It’s been a summer of bare breasts in Canada – and outrage, and complaints, and moral entitlement.
It started a couple of weeks ago, in Guelph, ON. An 8-year-old girl at the splash pad of a municipal pool was told by a teenage male attendant, that she had to put a top on. The pool’s rules insisted on it for any female over 4. Her mother was aghast, and angry, that she had been discriminated and sexualized.
The next day, with a lawyer’s aid, and serious discussion with various local bureaucrats, it was admitted that a public pool had no legal right to enact such a rule. In a spin-doctor defense of the life-guard, the Recreational Department claimed that he was probably just trying to prevent any complaints.
This is the city where, in 1991, three 19-year-old males, returning from the park, stripped off their shirts on a hot muggy day. The 19-year-old female with them did the same, and was stopped and charged with ‘committing a lewd act.’
Angered more by the double standard than the possibility of a $170 fine, she went to court with a prepared lawyer, and what was expected to be a five minute, Pay-The-Damn-Fine hearing, turned into a two-day, he-said-she-said trial, where the language of the law was shown to be sexist, moralistic, and so sufficiently vague as to be unenforceable. It was reported that the law was in place to prevent complaints.
Suddenly, a precedent had been set, that women in Canada could legally bare their breasts in public, as long as it was not for commercial gain.
Somewhat more recently, three local sisters, in their early 20s, set out for a bicycle ride around town. On their way home at dusk, on a warm, muggy evening, they also decided to remove their shirts to get cool. Wouldn’t you know it; not one of them was wearing a bra.
They were stopped by a female police officer, who maintained eye contact, and warned them to be careful riding through some road-construction areas. Several blocks further on, they were stopped by a male police officer, who ordered them to put their shirts back on, insisting that there was a bylaw, and that police had received complaints.
When one of them denied that they were breaking any law, and another pulled out a cell-phone and started recording the proceedings, suddenly it became all about whether they had lights and bells on their bikes. They did!
The next day brought an hour-long phone-call to the Police Department, where they were put on hold three times, till someone actually found out that there is no such bylaw. They have lodged an official complaint. Why am I not surprised to find that the oldest is a Grammy-nominated singer/performer, with a career to support? Local TV, radio and newspapers were soon notified.
Two young mothers in British Columbia, left the kids with the dads, and headed to the beach for an afternoon of sun, sand and freedom. They found a secluded dune, spread their towels and dropped their bikini tops. Fifteen minutes later, a young RCMP officer marched a quarter-mile across the Sahara beach in his shiny shoes, to order them to cover up, because there had been complaints.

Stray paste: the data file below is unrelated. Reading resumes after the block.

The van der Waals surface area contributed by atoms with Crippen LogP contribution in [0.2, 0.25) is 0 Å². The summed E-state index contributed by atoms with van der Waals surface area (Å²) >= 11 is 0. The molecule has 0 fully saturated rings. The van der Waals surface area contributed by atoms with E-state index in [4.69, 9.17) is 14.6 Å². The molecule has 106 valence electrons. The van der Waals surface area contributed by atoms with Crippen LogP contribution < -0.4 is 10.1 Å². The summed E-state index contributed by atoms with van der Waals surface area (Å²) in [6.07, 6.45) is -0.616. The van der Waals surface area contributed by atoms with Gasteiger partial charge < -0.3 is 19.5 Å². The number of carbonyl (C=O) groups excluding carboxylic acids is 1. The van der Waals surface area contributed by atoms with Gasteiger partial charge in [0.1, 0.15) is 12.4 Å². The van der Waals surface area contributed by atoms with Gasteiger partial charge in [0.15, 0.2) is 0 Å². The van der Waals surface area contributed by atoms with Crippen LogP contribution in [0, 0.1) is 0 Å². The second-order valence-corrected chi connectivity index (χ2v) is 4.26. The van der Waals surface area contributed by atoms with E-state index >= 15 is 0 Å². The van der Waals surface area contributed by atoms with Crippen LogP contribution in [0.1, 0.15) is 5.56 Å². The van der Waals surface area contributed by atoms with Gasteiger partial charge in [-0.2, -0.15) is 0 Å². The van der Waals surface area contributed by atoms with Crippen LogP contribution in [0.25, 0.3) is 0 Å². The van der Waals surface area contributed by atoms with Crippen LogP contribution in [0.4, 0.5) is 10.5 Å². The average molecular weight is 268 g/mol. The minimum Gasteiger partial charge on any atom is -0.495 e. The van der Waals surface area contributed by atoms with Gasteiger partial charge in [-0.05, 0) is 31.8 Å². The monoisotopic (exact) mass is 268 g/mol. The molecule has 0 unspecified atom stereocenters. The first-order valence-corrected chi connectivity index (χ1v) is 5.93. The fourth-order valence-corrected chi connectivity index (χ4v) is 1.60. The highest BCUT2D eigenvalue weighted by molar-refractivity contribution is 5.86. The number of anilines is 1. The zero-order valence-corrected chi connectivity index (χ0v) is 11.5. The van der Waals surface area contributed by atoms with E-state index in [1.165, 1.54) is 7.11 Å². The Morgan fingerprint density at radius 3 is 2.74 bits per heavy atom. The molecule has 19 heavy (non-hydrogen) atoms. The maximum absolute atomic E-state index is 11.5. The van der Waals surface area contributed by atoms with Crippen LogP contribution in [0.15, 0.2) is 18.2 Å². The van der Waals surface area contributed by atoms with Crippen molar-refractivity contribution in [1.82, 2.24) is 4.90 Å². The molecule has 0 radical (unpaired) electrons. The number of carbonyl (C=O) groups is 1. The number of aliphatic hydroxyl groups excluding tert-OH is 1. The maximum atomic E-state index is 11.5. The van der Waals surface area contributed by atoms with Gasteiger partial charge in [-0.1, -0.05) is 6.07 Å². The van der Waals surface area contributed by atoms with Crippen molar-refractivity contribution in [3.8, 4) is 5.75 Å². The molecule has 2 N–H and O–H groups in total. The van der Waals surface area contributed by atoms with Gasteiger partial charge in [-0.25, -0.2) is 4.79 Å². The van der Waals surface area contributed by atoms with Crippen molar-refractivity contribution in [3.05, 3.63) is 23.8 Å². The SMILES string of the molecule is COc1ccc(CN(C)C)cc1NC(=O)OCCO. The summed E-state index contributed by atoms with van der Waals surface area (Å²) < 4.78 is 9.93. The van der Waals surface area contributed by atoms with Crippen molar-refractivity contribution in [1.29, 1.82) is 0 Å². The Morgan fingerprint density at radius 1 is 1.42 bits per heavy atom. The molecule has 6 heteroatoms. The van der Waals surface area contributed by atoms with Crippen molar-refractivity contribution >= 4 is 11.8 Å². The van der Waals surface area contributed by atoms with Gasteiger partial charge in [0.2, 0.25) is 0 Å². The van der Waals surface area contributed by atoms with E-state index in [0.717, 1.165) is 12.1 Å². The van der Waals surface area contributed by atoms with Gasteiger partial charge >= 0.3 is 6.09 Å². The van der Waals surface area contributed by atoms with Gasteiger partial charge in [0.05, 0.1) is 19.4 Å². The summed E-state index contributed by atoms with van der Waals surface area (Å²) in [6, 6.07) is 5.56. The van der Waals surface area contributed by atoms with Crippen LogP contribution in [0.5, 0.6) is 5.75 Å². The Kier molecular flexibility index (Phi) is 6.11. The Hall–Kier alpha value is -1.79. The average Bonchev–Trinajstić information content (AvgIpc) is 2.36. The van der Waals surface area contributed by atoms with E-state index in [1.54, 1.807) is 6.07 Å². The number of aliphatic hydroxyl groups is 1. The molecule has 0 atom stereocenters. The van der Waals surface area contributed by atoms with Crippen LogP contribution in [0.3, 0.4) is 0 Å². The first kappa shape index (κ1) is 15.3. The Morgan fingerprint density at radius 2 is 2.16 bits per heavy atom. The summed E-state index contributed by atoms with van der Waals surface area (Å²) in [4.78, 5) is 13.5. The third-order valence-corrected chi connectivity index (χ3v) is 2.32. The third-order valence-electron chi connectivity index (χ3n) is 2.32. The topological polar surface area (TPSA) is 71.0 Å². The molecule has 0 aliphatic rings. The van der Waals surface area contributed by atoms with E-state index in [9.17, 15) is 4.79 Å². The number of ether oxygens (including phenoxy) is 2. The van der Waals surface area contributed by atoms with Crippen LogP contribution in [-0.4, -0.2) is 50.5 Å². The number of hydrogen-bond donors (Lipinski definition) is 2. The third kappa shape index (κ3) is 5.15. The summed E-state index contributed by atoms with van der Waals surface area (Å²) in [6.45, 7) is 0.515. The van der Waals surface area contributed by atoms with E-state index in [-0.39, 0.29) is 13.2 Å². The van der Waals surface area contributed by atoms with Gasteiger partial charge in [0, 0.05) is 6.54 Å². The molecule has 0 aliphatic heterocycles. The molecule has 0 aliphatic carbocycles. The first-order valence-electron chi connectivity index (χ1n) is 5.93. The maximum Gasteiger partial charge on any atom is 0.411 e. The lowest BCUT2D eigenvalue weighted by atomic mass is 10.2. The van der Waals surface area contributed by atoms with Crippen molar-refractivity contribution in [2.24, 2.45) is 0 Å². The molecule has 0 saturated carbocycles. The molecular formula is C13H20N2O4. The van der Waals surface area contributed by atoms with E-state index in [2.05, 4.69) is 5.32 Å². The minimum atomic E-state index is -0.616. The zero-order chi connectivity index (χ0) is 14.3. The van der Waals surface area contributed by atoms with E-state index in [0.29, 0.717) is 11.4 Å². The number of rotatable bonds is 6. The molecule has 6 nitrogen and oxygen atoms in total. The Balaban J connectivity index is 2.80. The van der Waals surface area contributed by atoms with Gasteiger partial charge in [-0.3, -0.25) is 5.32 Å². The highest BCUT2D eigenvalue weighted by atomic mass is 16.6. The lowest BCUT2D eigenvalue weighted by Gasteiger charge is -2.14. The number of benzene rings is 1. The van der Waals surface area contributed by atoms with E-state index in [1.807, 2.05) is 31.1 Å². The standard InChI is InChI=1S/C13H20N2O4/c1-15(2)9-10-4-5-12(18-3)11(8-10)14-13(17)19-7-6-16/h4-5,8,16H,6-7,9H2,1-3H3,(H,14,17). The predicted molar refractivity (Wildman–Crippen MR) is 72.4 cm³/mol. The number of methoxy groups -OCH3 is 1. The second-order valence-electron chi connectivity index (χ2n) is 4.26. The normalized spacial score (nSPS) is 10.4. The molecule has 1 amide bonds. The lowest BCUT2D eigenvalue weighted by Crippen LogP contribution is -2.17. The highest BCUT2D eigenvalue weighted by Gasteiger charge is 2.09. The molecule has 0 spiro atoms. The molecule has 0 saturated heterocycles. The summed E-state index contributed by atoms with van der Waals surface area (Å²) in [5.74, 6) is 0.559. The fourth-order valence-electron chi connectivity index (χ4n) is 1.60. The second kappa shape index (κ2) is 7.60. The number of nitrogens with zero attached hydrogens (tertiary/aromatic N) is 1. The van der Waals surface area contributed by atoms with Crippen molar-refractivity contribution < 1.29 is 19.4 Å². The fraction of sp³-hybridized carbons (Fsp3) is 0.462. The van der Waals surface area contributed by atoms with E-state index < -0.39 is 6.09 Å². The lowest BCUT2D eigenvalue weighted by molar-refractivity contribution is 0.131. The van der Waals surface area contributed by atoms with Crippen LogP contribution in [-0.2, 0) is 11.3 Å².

They also are bringing an official complaint for embarrassment and harassment, because there is no bylaw prohibiting topless sunbathing.
You have to be very careful how you speak to a police officer, because they take themselves very seriously. Most don’t care about obedience to legislation; they care about social peace and quiet. It disturbs and angers me that so much time and effort is spent ‘assuaging complaints’ instead of enforcing laws. I am supremely disappointed that police officers either don’t know the laws they claim they’re enforcing, or that they intentionally lie to civilians to get their way.
Were I one of the beach ladies, I’d have been very tempted to reply that I was already obeying the law, and was not the Complaints Department. If my daughter decides that she requires an abortion, we don’t care if you and your Fundamentalist Church complain; we will obey the law that says she can have one. If the wife and I decide that divorce is a better solution to our problems than murder, we don’t care if you and the guy with the funny hat in Rome complain; we will render unto Caesar, and get one.
I know that the squeaky wheel gets the grease, but I don’t want it to be at the expense of my legal rights. There is nothing intrinsically evil or psychologically damaging about naked female breasts in public. “But what about the children??! 😯 ” Perhaps if children learned to view them as natural, and not as lures into sin, we would have less sex crime and psychiatric counselling. I know I’d be happy. 😀